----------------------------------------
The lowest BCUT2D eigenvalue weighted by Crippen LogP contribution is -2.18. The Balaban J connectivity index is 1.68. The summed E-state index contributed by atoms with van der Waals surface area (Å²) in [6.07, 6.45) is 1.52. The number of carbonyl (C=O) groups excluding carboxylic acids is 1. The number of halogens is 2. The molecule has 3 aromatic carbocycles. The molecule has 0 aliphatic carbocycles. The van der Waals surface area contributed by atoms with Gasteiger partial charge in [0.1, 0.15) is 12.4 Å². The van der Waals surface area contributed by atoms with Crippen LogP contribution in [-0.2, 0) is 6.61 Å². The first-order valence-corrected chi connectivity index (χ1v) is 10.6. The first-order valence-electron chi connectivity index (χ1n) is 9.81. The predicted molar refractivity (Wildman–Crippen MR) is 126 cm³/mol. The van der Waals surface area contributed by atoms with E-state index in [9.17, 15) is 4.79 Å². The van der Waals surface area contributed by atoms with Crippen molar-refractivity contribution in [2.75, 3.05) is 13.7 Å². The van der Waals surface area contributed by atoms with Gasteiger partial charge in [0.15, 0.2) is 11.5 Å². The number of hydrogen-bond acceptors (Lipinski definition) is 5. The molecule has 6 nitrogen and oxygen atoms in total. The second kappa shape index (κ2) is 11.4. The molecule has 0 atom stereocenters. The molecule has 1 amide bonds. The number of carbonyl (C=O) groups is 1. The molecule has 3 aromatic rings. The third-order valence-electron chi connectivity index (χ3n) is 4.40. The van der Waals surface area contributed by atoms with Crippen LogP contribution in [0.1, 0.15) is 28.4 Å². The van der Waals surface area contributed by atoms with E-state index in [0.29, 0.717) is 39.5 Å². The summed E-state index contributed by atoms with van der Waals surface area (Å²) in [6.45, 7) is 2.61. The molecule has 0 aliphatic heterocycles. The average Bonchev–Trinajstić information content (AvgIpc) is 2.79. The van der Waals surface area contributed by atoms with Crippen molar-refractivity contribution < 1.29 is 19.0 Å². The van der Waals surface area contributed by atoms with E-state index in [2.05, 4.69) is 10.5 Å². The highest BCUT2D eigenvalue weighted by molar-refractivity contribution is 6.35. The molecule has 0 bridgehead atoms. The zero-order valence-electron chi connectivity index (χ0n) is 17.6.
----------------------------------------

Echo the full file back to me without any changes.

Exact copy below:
The lowest BCUT2D eigenvalue weighted by Crippen LogP contribution is -2.18. The Balaban J connectivity index is 1.68. The summed E-state index contributed by atoms with van der Waals surface area (Å²) in [6.07, 6.45) is 1.52. The number of carbonyl (C=O) groups excluding carboxylic acids is 1. The number of halogens is 2. The molecule has 3 aromatic carbocycles. The molecule has 0 aliphatic carbocycles. The van der Waals surface area contributed by atoms with Gasteiger partial charge in [0.1, 0.15) is 12.4 Å². The van der Waals surface area contributed by atoms with Crippen LogP contribution in [-0.2, 0) is 6.61 Å². The first-order valence-corrected chi connectivity index (χ1v) is 10.6. The first-order valence-electron chi connectivity index (χ1n) is 9.81. The predicted molar refractivity (Wildman–Crippen MR) is 126 cm³/mol. The van der Waals surface area contributed by atoms with E-state index in [9.17, 15) is 4.79 Å². The van der Waals surface area contributed by atoms with Crippen molar-refractivity contribution in [2.75, 3.05) is 13.7 Å². The van der Waals surface area contributed by atoms with Gasteiger partial charge in [0.15, 0.2) is 11.5 Å². The number of hydrogen-bond acceptors (Lipinski definition) is 5. The molecule has 6 nitrogen and oxygen atoms in total. The second kappa shape index (κ2) is 11.4. The molecule has 0 atom stereocenters. The molecule has 1 amide bonds. The number of carbonyl (C=O) groups is 1. The molecule has 3 aromatic rings. The third-order valence-electron chi connectivity index (χ3n) is 4.40. The van der Waals surface area contributed by atoms with Crippen LogP contribution in [0.1, 0.15) is 28.4 Å². The van der Waals surface area contributed by atoms with E-state index in [0.29, 0.717) is 39.5 Å². The summed E-state index contributed by atoms with van der Waals surface area (Å²) in [6.45, 7) is 2.61. The molecule has 0 aliphatic heterocycles. The average Bonchev–Trinajstić information content (AvgIpc) is 2.79. The van der Waals surface area contributed by atoms with Crippen molar-refractivity contribution < 1.29 is 19.0 Å². The van der Waals surface area contributed by atoms with E-state index in [2.05, 4.69) is 10.5 Å². The highest BCUT2D eigenvalue weighted by molar-refractivity contribution is 6.35. The molecule has 0 bridgehead atoms. The zero-order valence-electron chi connectivity index (χ0n) is 17.6.